Yeah, my stencil says 0.2mm on it, but you can get about 6 of them in the hole! My 0.35mm ones arrived today, so will see how they fit in a bit.

What a mess. I think I m done with soc reballing today. Till the point of reflowing the solderballs, everythink seems fine. After applying heat by a iPhone X preheater from under the solderballs starts to aligne but some balls deside to pair up. After hotair from above it looked like I was drunk during placing the solderballs. :face_vomiting:

How do you fix the 1:1 stencil at the ic?
And I guess right, that you use the stencil while applying heat for solderpaste and solderballs?

I’m assuming this is during putting the balls on the SoC stage and you haven’t got to putting the chip on the board stage yet? but please tell me if I’ve misunderstood.

I’m always a bit weary of doing this, I try to expose CPUs/GPUs/SoC/APUs to as little heat as humanly possible on the die directly, I know other people do it and use preheaters and hot plates and get away with it but it makes me a bit nervous as the Tegra for Switch in particular is very sensitive heat wise. You shouldn’t need to preheat the underside of the SoC and can just use hot air directly to reflow the balls

I gues this is using preformed 0.35/0.4mm balls? and the pads on the SoC were wicked?

If so, in your case I’d leave the stencil in place during reflow, thin layer of flux on the IC prior to placing the stencil and then the balls (you can use a cotton swab as a brush of sorts to get the flux thin) if it’s too thick the balls will want to jump out. then hot air, I use about 390C at minimum air, start at a distance and come in closer when reflow is anticipated. balls can usually be upwards of almost 50% off the pad and provided there is not too much flux on the SoC they will find their home, this is a non issue if you keep the stencil in situe though during reflow.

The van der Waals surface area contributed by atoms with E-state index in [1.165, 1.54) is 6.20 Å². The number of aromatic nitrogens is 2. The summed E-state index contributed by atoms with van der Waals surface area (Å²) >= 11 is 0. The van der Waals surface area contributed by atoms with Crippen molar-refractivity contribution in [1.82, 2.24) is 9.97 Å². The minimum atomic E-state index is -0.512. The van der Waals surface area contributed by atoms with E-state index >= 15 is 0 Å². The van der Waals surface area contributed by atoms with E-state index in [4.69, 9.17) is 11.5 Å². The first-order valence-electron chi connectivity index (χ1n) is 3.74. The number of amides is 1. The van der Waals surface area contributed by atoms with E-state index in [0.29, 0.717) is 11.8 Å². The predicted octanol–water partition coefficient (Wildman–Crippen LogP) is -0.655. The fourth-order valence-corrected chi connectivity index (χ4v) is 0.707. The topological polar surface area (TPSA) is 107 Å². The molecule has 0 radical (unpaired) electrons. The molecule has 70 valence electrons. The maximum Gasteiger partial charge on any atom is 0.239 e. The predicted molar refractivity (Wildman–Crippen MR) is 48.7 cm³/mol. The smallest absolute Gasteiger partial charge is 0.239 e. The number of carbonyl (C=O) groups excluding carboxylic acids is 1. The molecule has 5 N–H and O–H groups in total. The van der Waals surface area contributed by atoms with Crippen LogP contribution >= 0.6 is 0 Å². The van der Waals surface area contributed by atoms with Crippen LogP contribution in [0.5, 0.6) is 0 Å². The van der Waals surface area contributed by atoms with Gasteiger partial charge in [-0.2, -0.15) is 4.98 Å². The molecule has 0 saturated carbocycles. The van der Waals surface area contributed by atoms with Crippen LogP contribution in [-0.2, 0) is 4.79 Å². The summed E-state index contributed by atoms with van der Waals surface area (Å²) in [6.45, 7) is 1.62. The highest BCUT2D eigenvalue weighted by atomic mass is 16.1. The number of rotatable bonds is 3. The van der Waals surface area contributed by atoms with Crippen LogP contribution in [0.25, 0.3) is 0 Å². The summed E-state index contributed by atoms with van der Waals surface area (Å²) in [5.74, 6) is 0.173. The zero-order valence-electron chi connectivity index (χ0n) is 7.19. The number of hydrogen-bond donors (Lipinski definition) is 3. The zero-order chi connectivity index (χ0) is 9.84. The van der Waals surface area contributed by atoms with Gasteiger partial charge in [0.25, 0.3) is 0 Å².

I avoid using solder paste for the SoC and instead use a dedicated stencil and jig for this which is a bit different to using a direct heat stencil like yours, the jig takes care of stencil alignment (after setup) and it’s fixed, thin flux layer on the SoC, balls are placed in the jig, swirl it around until they find there home, fixed stencil is removed, then the SoC is removed from the jig and the balls are reflown without the stencil (these dedicated 90x90 stencils are way too thick for direct heating)
details here regarding the jig and stencill I use

In the case of the ram I use solder paste (and that’s about the biggest IC vs pad pitch left which I’ll use solder paste on) and on my cut stencil I’ll just align and put slight downward pressure in the center while filling with paste right upto the point of reflow, as I mentioned though, I wouldn’t use this technique on the SoC again, it’s just way to difficult with paste because of the large size.

I personally only keep the stencil in situe on the IC when using solder paste, but you can do the same with balls - but the stencil has to be a direct heat stencil in both cases as they’re thinner than the ones intended for 80x80/90x90 jigs